GRECO (the Group of States against Corruption), the Council of Europe’s anti-corruption monitoring body, has just published a Fifth Evaluation Round Compliance Report on Malta. Before I say anymore let me just say that it is not looking good.
The Compliance Report investigates Malta’s implementation of the recommendations issued in the Fifth Round Evaluation Report back in March 2019.
Basically, in 2019, GRECO wrote up a report on how well Malta was dealing with corruption and also looked into integrity in central government and law enforcement agencies. That report included 23 recommendations for Malta to better its rather abysmal record on the matter.
GRECO reports were often bandied around by ministers and prime ministers when trying to dispel the accusations of government inertia on the backsliding of rule of law.
In the run up to the last elections, we often heard how wide-ranging legislative reforms would address and solve Malta’s governance problems. In fact, if you were to listen to Robert Abela or former justice minister Edward Zammit Lewis you would believe that these issues are history and that we now have an impeccable system of laws that are corruption-proof, to say the least.
Well. The report published on Tuesday concluded that “Malta has implemented satisfactorily or dealt with in a satisfactory manner two of the 23 recommendations contained in the Fifth Round Evaluation Report.”
Two out of 23. That’s worse than our Eurovision performance before adjustment for tricked votes.
There’s quite a bit of attention devoted to measures concerning “persons of trust” and to the powers given to the Commissioner for Standards of Public Life. In the words of the report, “most of these measures and initiatives are still to be implemented in practice and several significant shortcomings are yet to be addressed.”
A government committed to anti-corruption? Their lips move and they say one thing… the report tells an altogether different story: “The development of an overarching anti-corruption strategy, built on a risk assessment in respect of the government and its top executive officials has not yet been initiated.”
Even the legislative process gets shot down, unsurprisingly. Labour has gotten us used to ushering in packages of legal amendments, taking advantage of its parliamentary majority. The Greco report criticises the lack of transparency and consultation of the legislative process. Particularly it stresses a need for “meaningful public consultations.” I guess the ‘meaningful’ bit speaks volumes.
There’s more. “(…) regulation of lobbying and the disclosure of contacts between top executives and third parties is yet to be accomplished and plans to establish an Integrity Unit to support public office-holders in solving ethical dilemmas have not materialised.”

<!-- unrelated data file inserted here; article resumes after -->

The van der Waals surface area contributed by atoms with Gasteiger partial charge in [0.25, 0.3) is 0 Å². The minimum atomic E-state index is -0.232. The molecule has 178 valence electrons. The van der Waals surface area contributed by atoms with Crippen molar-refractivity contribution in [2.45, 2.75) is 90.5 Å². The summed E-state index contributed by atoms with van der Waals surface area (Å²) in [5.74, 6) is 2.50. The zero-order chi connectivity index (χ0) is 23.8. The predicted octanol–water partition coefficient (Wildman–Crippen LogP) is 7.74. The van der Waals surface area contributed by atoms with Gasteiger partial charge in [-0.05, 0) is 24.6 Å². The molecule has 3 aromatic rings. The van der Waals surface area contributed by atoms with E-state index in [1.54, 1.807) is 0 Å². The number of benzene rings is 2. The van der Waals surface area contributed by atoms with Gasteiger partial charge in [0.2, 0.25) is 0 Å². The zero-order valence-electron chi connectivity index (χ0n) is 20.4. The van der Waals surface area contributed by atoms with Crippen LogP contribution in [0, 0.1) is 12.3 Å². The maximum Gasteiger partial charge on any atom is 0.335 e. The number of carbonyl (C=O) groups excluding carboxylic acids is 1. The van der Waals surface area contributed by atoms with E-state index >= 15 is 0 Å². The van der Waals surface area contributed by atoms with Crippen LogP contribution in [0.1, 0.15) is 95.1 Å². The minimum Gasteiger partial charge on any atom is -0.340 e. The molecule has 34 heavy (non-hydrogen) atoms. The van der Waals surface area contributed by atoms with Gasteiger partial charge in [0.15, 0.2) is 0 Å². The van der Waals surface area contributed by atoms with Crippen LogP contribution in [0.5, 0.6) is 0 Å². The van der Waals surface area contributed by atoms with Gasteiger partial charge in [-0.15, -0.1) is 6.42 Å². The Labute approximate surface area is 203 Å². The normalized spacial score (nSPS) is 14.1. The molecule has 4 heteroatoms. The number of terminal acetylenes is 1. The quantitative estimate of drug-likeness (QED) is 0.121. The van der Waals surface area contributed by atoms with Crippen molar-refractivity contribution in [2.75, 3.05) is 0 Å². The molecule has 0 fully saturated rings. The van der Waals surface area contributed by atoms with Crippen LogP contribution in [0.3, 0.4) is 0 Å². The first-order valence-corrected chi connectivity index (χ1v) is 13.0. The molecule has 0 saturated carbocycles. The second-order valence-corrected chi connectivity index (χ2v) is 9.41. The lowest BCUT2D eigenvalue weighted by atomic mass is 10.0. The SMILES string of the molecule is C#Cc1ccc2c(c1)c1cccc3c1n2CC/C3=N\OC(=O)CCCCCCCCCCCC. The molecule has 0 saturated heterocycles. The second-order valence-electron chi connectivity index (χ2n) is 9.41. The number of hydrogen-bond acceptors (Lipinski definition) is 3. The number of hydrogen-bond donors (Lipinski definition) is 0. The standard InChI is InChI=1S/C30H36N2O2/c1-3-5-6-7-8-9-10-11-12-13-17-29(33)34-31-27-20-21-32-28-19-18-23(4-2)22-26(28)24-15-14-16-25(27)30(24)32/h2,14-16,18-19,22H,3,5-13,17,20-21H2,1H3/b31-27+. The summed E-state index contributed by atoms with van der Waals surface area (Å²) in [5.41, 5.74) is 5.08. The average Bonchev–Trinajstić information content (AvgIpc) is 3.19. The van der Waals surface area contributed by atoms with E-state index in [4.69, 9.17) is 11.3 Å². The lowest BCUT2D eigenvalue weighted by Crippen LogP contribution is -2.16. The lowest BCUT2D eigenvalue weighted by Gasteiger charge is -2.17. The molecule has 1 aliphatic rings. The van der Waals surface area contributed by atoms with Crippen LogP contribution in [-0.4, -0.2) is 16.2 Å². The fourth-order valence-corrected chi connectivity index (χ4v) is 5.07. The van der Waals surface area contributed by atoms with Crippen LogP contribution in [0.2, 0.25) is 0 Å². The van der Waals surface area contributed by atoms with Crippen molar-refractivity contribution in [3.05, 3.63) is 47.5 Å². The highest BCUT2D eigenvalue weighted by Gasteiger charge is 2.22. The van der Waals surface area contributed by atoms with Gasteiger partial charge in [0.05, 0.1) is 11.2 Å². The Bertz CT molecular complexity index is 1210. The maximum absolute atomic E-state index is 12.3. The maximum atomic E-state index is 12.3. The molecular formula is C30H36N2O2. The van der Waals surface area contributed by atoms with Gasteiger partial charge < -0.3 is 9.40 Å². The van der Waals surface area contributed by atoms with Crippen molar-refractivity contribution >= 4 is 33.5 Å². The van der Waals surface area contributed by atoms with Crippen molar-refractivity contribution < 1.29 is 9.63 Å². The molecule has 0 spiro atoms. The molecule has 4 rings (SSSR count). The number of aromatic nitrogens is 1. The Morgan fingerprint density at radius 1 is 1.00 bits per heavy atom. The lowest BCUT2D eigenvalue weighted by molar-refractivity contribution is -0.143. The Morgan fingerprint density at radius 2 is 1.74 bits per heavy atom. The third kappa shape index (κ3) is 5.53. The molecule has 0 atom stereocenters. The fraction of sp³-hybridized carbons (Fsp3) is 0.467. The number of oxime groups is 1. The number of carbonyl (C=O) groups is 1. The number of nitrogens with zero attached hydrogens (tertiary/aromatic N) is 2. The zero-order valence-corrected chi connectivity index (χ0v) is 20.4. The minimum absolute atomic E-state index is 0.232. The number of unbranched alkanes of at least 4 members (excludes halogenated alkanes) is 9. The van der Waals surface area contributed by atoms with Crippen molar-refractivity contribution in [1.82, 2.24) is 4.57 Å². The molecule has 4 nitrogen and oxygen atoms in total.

Still believing the mantra of an anti-corruption government? Past corruption? Again, from the report: “Important challenges remain in the investigations of some of the high profile corruption cases. The lack of special investigation techniques for revealing corruption offences also remains a serious drawback.”
Do you still recall the European Public Prosecutor’s visit to Malta last month? How she told the press that it is impossible to understand who is responsible for what in Malta’s complex fraudulent crime-fighting structures? Well, others have been here to remind us how our government is literally dragging its feet over the necessary changes.
This kind of report would be damning in isolation. Bear in mind though that this is greylisted Malta we are talking about. This is the nation whose government representatives in parliament continue to filibuster developments in the Public Accounts Committee that should be scrutinising corrupt deals.
Former Labour minister for justice Edward Zammit Lewis, who barely scraped into parliament this time round, put his name under an article written for a local newspaper that trumpeted his achievements in anti-SLAPP legislation. The article that flirts with plagiarism of several documents and commentaries is typical of Labour politicians. On the one hand, they claim full implementation and compliance with necessary legal developments (or better being early adopters), while on the other hand, their actions prove to have quite the contrary effect.
Zammit Lewis’ proposed anti-SLAPP laws originally included none of the key features of anti-SLAPP legislation. In true Labour style, he wants to take credit for doing exactly the opposite of what was needed. The change was only the result of EU pressure to tackle the problem so journalists are protected from abusive lawsuits intended to silence them.
Compliance and Labour. Whatever you do, do not trust their words.